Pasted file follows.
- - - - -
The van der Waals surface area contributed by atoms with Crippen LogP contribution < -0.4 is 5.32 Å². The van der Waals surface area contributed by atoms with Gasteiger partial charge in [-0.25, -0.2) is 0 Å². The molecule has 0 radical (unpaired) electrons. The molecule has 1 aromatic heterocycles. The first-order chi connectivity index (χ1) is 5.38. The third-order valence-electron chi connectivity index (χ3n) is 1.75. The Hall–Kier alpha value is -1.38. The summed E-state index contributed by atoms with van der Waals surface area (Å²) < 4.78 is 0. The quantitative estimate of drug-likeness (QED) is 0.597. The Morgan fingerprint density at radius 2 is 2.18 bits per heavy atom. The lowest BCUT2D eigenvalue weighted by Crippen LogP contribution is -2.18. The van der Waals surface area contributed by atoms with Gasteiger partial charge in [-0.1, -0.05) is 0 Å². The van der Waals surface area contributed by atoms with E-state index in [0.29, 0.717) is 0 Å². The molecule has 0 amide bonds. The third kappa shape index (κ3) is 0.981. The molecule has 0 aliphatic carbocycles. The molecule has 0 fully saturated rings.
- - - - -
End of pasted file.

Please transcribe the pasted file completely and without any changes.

The van der Waals surface area contributed by atoms with Crippen LogP contribution < -0.4 is 5.32 Å². The van der Waals surface area contributed by atoms with Gasteiger partial charge in [-0.25, -0.2) is 0 Å². The molecule has 0 radical (unpaired) electrons. The molecule has 1 aromatic heterocycles. The first-order chi connectivity index (χ1) is 5.38. The third-order valence-electron chi connectivity index (χ3n) is 1.75. The Hall–Kier alpha value is -1.38. The summed E-state index contributed by atoms with van der Waals surface area (Å²) < 4.78 is 0. The quantitative estimate of drug-likeness (QED) is 0.597. The Morgan fingerprint density at radius 2 is 2.18 bits per heavy atom. The lowest BCUT2D eigenvalue weighted by Crippen LogP contribution is -2.18. The van der Waals surface area contributed by atoms with Gasteiger partial charge in [-0.1, -0.05) is 0 Å². The van der Waals surface area contributed by atoms with E-state index in [0.29, 0.717) is 0 Å². The molecule has 0 amide bonds. The third kappa shape index (κ3) is 0.981. The molecule has 0 aliphatic carbocycles. The molecule has 0 fully saturated rings.